Chinese President Xi Jinping will take the stage on Sunday to kick off a historic congress of the ruling Communist Party, where he is poised to win a third term that solidifies his place as China's most powerful ruler since Mao Zedong.
The congress comes at a tumultuous time, with Xi's adherence to his zero-Covid policy battering the economy, while his support for Russia's Vladimir Putin has further alienated China from the West. Still, diplomats, economists and analysts spoken to by Reuters say Xi is set to consolidate his grip on power.
The roughly week-long congress will take place with around 2,300 delegates, mostly behind closed doors, in the vast Great Hall of the People on Tiananmen Square. The Chinese capital has ramped up security and intensified Covid screening. In nearby Hebei province, steel mills were instructed to cut back on operations to improve air quality, an industry source said.
The opacity of Chinese politics, which has been heightened since Xi assumed power a decade ago, means party watchers are left to speculate over who will be named to key posts and what those appointments mean.
Still, few expect significant deviation in direction during a third Xi term, with continued focus on policies that prioritise security and self-reliance, state control of the economy, more assertive diplomacy and a stronger military, and growing pressure to seize Taiwan.
The congress will conclude with the introduction of the next Politburo Standing Committee (PSC), the elite body that now numbers seven and that Xi has come to dominate.
"The likelihood is that the new line-up will be uncompromisingly 'Xi-ist'," said former British diplomat Charles Parton, a fellow at the London-based Council on Geostrategy.
The congress will likely begin with Xi reading a lengthy report in a televised speech that will outline broad-brush priorities for the next five years. It begins a months-long process of personnel change at the top of the party and government that will conclude in March at the annual session of parliament.
In securing a third term Xi breaks with the two-term precedent of recent decades. Also breaking with norms: no successor to Xi, 69, is expected to be identified, analysts say, which would indicate he plans to remain in power even longer.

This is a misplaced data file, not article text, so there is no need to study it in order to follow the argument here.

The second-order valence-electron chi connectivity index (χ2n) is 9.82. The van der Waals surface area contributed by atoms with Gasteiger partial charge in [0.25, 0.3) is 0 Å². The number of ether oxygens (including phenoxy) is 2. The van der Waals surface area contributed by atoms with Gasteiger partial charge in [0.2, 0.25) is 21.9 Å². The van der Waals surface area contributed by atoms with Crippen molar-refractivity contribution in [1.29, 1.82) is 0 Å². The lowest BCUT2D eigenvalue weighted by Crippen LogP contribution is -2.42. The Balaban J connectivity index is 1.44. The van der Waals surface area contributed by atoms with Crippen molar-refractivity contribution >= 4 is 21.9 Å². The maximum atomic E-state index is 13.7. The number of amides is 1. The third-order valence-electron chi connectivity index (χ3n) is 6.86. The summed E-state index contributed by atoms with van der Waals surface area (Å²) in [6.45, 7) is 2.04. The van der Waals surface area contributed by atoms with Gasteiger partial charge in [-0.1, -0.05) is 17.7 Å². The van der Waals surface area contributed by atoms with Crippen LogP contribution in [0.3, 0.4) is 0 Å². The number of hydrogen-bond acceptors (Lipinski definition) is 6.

China-watchers are most interested to know who among the PSC members will be tapped as the next premier – a job charged with the daunting task of managing the world's second-largest economy – when Li Keqiang steps down in March.
While several senior officials are on "usual suspects" lists, none is the obvious choice to succeed Li – an uncertainty that departs from the norm.
Still, analysts say, the views of any individual matter less nowadays as Xi has sidelined those seen as "reformers" in favour of his more state-driven and nationalistic economic policies.
"There is increasing evidence that promotion decisions over the past few years have been made less on technocratic ability, which you might expect from reformers, and more in terms of loyalty to Xi Jinping, so I think we should retire this reformers idea really," said Mark Williams, chief Asia economist at Capital Economics.
Xi's opening speech at the last congress, in 2017, was broadly upbeat, including ambitious plans to turn China into a leading global power by 2050. He mentioned "reforms" 70 times in a speech that lasted nearly three-and-a-half hours.
Since then, circumstances have changed dramatically: China's economy has been battered by Covid curbs, a crushing property sector crisis and blowback after Xi's clampdown on the tech sector under the banner of "common prosperity". Globally, Beijing's relations with the West have sharply deteriorated.
Investors and countless frustrated Chinese citizens hoping the congress marks a milestone after which China begins laying groundwork to dial back on zero-Covid appear increasingly likely to be disappointed as Beijing has this week repeatedly reaffirmed its commitment to the policy.
Analysts also say the congress is unlikely to trigger any immediate or dramatic changes in policy to revive an economy that is seen on track to grow about 3% this year, falling far short of the official target of around 5.5%.
"Between now and March 2023, we expect no significant policy changes, particularly to the landmark zero-Covid strategy and the unprecedented curbs on China's property sector," Nomura analysts wrote.